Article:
What’s Active Range of Motion?
By Jeff Chambers January 17, 2018
When someone or something indicates that there is full range of motion (ROM) it is important to understand the context in which it is being used for description. Active Range of Motion (AROM) and Passive Range of Motion (PROM) may be very different, and the terms are generally used to describe the movement of various joints of the body. AROM means how far a joint moves without assistance. This motion consists of how far you can move your joint in any given direction. PROM is assessed to determine the amount of movement possible at a joint. PROM occurs when you are relaxed, and an athletic trainer or physical therapist moves your joint to the extreme end ROM to attain the maximum range existing for that joint. It is important to note most joints have more PROM than AROM.
The neck (cervical spine) providing for the motion of the head may have the most difference of AROM to PROM. This is referred to as head and neck motions. As a Certified Athletic Trainer, I noticed this early in my career there was more passive head and neck motion than active, yet to locate the numbers or percentages on the difference when researching was difficult to find. There is not much documentation out there for this specific comparison. Based on my research and experience I conservatively indicate that the head and neck have 15 to 20% more PROM than AROM. This is important to note when you look at how a joint is injured.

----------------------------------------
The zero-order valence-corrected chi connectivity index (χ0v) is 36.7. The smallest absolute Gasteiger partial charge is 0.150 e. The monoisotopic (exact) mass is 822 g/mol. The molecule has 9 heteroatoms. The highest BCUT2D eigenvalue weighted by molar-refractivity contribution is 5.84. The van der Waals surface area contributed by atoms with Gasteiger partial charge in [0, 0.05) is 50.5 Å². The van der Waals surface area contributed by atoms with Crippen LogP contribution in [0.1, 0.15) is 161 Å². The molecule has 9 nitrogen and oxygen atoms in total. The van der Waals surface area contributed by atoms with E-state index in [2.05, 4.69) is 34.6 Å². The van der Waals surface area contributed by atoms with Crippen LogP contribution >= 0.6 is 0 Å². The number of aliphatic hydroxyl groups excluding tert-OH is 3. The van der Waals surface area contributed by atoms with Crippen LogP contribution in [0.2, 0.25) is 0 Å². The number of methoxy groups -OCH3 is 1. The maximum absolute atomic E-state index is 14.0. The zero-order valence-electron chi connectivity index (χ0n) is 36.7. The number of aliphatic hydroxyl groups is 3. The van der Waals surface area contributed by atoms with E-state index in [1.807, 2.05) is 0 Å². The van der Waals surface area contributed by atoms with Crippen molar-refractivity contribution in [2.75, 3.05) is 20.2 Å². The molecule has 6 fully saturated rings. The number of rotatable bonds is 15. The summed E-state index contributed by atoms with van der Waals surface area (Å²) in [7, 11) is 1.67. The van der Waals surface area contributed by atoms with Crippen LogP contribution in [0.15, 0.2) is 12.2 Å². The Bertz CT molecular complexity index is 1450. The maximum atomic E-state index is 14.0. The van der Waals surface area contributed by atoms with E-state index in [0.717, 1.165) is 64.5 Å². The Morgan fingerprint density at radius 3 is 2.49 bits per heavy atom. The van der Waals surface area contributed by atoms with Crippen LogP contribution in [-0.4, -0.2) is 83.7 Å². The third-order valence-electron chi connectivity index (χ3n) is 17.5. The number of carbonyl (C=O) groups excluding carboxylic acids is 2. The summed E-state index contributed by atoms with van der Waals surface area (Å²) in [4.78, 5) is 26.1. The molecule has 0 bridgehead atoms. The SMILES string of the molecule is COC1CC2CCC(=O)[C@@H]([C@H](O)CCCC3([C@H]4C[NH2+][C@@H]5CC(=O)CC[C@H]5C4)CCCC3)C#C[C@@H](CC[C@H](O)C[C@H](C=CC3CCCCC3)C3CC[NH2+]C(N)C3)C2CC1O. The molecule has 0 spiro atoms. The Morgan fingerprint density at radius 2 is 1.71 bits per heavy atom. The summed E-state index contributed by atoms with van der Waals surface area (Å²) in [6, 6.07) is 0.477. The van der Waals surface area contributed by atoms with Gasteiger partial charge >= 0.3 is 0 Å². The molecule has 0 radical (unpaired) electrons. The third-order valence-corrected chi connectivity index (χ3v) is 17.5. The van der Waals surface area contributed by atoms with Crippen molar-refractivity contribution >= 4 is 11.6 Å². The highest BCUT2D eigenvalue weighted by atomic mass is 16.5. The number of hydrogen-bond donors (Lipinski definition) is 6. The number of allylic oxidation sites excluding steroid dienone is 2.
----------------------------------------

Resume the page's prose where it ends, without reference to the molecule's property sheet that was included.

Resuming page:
Most injuries occur when a joint is forced beyond its extreme, beyond the end of PROM and this is no different for the head and neck. In football (or for that matter, any activity or sport) when the head is hit directly as in helmet to helmet, an indirect hit where the head and neck are whipped into motion, if they go beyond the extreme, past the end PROM that is where the injury occurs. This is where the burner/stinger injury occurs and when the brain is injured after the initial impact of the hit. Brain injury does not just occur from the impact of a collision when the brain comes toward the site of the contact, yet also can occur when the head and neck change directions and move away from the impact with the twisting, turning, and whipping away from the impact.
How do we slow down this twisting, turning movement from going past the end PROM where the injuries happen? One thing we know is the helmet can’t protect this movement as it is attached to the head. Some even claim it adds to the force that is exerted in this motion past the extreme. We believe there is only one way: You must slow the head and neck down, not let it get to the extreme and bring it to a gradual stop. And you must do this with a device that allows for full AROM for the player for performance.
We’ll talk more in the future about ROM in the future when we discuss acceleration and deceleration of the brain from hits. As always, I invite you to connect with me to continue the discussion on this crucial aspect of player safety.